Speaking to Computer Weekly, Preservica CEO Mike Quinn says Pitaluga’s realisation that digitising content is not the same as preserving it is a concept many enterprises still struggle with.
“Digital preservation is all about actively managing the file formats and ensuring they remain readable by applications in future,” he says.
“It’s about taking a proactive stance and saying, ‘This is in Lotus Notes, this is in Word Perfect and this is in Word ’97, and those formats will be redundant soon, so we need to maintain them’,” he said.
Where the GNA and other organisations like it are concerned, preservation is about ensuring a paper trail pertaining to the creation of these entities will persist for many years to come.
“The Gibraltar National Archives have a lot of important cultural, historic and democratic information they want to future-proof and preserve … for the memories of their nation,” Quinn adds.
Pitaluga eventually opted to install the Preservica Cloud Edition, which – in turn – hosts customer data in the Amazon Web Services (AWS) public cloud, making use of the firm’s S3 and Glacier cloud storage options.
This, in turn, has saved the GNA from having to invest in local servers, storage and networking equipment, with the organisation hailing the move as a “cost-effective” and “affordable” technology choice.
Preserving document authenticity
Another feature of the setup that proved particularly appealing to Pitaluga is the assurances it offers concerning the fixity of the documents uploaded through Preservica, should there ever be cause in future for their authenticity to be called into question.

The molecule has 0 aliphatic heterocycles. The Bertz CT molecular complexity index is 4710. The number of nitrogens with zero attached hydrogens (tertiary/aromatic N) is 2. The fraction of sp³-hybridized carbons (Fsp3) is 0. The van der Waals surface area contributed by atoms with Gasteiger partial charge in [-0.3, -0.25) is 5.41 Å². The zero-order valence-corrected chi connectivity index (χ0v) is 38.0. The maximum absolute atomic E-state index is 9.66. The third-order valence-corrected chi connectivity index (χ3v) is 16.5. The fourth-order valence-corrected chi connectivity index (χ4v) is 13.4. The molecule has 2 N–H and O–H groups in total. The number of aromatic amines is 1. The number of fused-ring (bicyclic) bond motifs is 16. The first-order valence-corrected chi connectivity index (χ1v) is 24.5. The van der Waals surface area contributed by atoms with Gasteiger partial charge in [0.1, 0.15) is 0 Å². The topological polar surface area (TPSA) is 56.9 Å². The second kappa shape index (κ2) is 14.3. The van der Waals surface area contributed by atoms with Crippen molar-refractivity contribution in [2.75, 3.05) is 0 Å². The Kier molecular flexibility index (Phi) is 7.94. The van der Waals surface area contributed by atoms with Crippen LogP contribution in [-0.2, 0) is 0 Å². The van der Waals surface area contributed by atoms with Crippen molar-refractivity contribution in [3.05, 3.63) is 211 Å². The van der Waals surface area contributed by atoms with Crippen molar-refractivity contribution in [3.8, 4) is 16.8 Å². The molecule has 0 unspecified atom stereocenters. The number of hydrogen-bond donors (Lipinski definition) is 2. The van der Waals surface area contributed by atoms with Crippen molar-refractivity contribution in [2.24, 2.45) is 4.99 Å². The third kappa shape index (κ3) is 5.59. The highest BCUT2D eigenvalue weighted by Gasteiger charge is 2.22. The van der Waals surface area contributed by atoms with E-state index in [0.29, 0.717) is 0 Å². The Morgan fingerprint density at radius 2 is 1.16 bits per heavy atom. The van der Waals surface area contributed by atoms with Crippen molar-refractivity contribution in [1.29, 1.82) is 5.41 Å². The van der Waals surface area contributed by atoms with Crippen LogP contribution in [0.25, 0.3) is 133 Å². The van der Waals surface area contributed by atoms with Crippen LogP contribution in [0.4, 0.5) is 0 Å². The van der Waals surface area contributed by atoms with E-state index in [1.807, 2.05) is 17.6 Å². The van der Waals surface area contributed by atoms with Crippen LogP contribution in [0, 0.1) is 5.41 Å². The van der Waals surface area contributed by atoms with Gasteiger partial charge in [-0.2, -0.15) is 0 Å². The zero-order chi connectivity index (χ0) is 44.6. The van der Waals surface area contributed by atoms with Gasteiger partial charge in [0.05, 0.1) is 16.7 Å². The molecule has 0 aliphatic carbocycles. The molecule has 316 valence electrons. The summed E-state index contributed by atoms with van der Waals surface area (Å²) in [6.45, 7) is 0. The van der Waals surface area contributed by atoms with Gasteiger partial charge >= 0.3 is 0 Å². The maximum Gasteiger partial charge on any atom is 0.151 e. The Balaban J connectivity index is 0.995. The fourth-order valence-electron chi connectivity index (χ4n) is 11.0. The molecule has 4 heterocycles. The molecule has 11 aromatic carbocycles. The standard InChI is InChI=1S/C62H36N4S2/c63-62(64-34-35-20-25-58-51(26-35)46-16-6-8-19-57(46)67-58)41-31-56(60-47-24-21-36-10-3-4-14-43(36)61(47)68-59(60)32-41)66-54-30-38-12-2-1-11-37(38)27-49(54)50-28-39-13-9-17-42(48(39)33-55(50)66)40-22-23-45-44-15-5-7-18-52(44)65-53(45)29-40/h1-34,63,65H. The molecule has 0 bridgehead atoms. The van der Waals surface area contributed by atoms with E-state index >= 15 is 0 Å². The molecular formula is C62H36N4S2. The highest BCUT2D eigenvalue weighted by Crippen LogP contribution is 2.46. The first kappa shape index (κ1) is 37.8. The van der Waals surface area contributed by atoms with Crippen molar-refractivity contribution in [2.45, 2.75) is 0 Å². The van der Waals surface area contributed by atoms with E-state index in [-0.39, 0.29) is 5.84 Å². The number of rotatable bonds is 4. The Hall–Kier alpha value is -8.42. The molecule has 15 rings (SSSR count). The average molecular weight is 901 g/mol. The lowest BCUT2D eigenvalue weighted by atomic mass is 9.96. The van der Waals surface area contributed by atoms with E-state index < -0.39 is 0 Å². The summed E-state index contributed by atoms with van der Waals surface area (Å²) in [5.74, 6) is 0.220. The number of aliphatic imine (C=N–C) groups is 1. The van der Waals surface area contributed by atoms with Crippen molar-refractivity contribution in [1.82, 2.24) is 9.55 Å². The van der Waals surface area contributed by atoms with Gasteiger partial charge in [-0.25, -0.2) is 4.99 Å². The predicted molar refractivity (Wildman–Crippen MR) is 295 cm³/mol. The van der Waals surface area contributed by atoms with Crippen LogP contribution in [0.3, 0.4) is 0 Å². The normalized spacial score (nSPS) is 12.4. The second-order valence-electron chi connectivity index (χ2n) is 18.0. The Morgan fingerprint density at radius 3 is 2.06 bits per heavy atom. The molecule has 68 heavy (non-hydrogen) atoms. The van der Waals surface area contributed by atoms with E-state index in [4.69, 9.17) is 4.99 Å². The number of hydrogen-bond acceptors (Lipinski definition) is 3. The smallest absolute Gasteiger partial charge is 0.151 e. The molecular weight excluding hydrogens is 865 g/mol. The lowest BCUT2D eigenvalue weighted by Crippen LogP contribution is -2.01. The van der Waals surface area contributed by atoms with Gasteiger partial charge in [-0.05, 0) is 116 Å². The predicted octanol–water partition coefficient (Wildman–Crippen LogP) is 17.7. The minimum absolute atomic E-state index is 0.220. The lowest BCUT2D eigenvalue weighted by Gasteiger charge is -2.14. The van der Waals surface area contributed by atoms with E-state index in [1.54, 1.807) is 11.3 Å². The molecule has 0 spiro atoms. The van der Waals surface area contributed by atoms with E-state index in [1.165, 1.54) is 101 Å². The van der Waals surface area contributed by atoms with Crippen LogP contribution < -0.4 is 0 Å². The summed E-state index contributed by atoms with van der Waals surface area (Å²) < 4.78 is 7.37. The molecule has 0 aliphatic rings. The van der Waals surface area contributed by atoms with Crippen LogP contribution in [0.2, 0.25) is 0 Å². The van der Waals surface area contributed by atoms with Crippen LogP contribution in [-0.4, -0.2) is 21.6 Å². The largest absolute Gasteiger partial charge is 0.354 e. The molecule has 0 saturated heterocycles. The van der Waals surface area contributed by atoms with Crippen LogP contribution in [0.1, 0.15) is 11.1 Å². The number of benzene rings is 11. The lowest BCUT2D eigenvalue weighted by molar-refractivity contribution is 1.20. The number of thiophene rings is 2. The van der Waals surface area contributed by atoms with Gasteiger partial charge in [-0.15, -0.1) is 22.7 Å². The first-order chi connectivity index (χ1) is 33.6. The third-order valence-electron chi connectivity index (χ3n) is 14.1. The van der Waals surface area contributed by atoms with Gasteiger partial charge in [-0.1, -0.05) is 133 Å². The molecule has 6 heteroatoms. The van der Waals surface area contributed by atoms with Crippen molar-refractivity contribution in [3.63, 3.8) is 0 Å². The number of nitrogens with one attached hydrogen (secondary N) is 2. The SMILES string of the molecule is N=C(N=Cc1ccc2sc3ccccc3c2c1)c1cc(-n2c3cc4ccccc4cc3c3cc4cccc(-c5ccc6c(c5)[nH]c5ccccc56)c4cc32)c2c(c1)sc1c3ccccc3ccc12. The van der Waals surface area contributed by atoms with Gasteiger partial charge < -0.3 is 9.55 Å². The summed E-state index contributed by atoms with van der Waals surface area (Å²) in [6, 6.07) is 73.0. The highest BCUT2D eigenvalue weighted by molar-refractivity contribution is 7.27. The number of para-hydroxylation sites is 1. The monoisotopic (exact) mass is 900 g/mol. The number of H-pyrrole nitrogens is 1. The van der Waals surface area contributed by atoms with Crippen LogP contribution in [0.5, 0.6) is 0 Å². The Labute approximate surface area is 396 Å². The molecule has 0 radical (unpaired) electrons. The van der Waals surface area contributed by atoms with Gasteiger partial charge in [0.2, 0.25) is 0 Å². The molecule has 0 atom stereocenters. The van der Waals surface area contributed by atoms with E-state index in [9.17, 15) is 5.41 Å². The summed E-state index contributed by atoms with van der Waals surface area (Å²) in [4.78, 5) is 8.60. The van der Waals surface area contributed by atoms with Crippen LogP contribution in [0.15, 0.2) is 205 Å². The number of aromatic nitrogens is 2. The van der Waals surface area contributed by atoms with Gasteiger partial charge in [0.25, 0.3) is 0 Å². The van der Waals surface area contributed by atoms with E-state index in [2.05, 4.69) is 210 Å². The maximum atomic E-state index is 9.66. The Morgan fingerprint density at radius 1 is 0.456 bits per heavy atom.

“We have different versions of the Gibraltar constitution going back to 1850, and we’ve had different versions as our constitution has developed. [From time-to-time] we need to prove judicially those documents are the ones created originally at a certain point in time, and that capability in Preservica is very important,” says Pitaluga.
The system also allowed GNA to create a searchable database for its handwritten documents, to make them easier for historians and other interested parties to make sense of the information contained in the thousands of documents Pitaluga and his team have uploaded.
The nature of the data the GNA is concerned with preserving means there have not been any hard deadlines as such for the project to meet. This has allowed the team to methodically work through the stack of documents it has to digitise in its own time.
However, with 10 September 2017 marking the 50th anniversary since the people of Gibraltar voted to remain under British rule during the 1967 sovereignty referendum, the GNA team sent out an appeal for pictures, videos and other data pertaining to this period.
Once again, this has added to the GNA’s workload, but is an important part in ensuring a record of what life was like on the island at this time is preserved for future generations, which is an ongoing challenge for Pitaluga and his team.
“People often ask me when our digital preservation project will be finished. I tell them never, because every day we are collecting records. Every day we are archiving unique material from newspapers to government records all for generations to come,” he says.